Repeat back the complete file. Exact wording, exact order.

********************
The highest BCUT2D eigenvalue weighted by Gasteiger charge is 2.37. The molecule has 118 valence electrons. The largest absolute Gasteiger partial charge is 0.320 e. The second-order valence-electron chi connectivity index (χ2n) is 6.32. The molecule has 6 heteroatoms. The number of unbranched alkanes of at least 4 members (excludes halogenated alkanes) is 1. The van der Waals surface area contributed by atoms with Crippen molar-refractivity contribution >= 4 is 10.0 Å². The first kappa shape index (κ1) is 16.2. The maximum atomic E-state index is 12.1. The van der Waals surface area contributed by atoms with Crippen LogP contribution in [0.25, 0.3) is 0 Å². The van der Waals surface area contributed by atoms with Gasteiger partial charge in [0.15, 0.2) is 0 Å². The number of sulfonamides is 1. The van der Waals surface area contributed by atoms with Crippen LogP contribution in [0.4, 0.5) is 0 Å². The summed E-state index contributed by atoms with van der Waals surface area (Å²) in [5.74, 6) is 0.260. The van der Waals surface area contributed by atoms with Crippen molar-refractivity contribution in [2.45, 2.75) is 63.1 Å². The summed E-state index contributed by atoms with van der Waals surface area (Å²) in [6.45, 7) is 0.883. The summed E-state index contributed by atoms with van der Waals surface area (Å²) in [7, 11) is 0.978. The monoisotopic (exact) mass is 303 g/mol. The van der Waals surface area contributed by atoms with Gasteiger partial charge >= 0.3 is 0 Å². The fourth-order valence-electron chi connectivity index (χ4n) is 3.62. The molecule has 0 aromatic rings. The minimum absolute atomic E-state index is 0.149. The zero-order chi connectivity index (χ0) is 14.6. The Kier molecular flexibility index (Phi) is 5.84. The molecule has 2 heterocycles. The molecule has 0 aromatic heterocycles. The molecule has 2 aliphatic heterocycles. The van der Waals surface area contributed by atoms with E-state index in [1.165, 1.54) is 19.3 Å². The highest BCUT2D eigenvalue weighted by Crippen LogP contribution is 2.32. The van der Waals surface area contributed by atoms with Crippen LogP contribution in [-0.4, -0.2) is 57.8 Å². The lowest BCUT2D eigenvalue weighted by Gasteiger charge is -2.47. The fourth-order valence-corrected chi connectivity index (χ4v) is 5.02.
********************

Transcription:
The highest BCUT2D eigenvalue weighted by Gasteiger charge is 2.37. The molecule has 118 valence electrons. The largest absolute Gasteiger partial charge is 0.320 e. The second-order valence-electron chi connectivity index (χ2n) is 6.32. The molecule has 6 heteroatoms. The number of unbranched alkanes of at least 4 members (excludes halogenated alkanes) is 1. The van der Waals surface area contributed by atoms with Crippen molar-refractivity contribution >= 4 is 10.0 Å². The first kappa shape index (κ1) is 16.2. The maximum atomic E-state index is 12.1. The van der Waals surface area contributed by atoms with Crippen LogP contribution in [0.25, 0.3) is 0 Å². The van der Waals surface area contributed by atoms with Gasteiger partial charge in [0.15, 0.2) is 0 Å². The number of sulfonamides is 1. The van der Waals surface area contributed by atoms with Crippen LogP contribution in [0.4, 0.5) is 0 Å². The summed E-state index contributed by atoms with van der Waals surface area (Å²) in [5.74, 6) is 0.260. The van der Waals surface area contributed by atoms with Crippen molar-refractivity contribution in [2.45, 2.75) is 63.1 Å². The summed E-state index contributed by atoms with van der Waals surface area (Å²) in [6.45, 7) is 0.883. The summed E-state index contributed by atoms with van der Waals surface area (Å²) in [7, 11) is 0.978. The monoisotopic (exact) mass is 303 g/mol. The van der Waals surface area contributed by atoms with Gasteiger partial charge >= 0.3 is 0 Å². The fourth-order valence-electron chi connectivity index (χ4n) is 3.62. The molecule has 0 aromatic rings. The minimum absolute atomic E-state index is 0.149. The zero-order chi connectivity index (χ0) is 14.6. The Kier molecular flexibility index (Phi) is 5.84. The molecule has 2 heterocycles. The molecule has 0 aromatic heterocycles. The molecule has 2 aliphatic heterocycles. The van der Waals surface area contributed by atoms with E-state index in [1.165, 1.54) is 19.3 Å². The highest BCUT2D eigenvalue weighted by Crippen LogP contribution is 2.32. The van der Waals surface area contributed by atoms with Crippen LogP contribution in [-0.4, -0.2) is 57.8 Å². The lowest BCUT2D eigenvalue weighted by Gasteiger charge is -2.47. The fourth-order valence-corrected chi connectivity index (χ4v) is 5.02.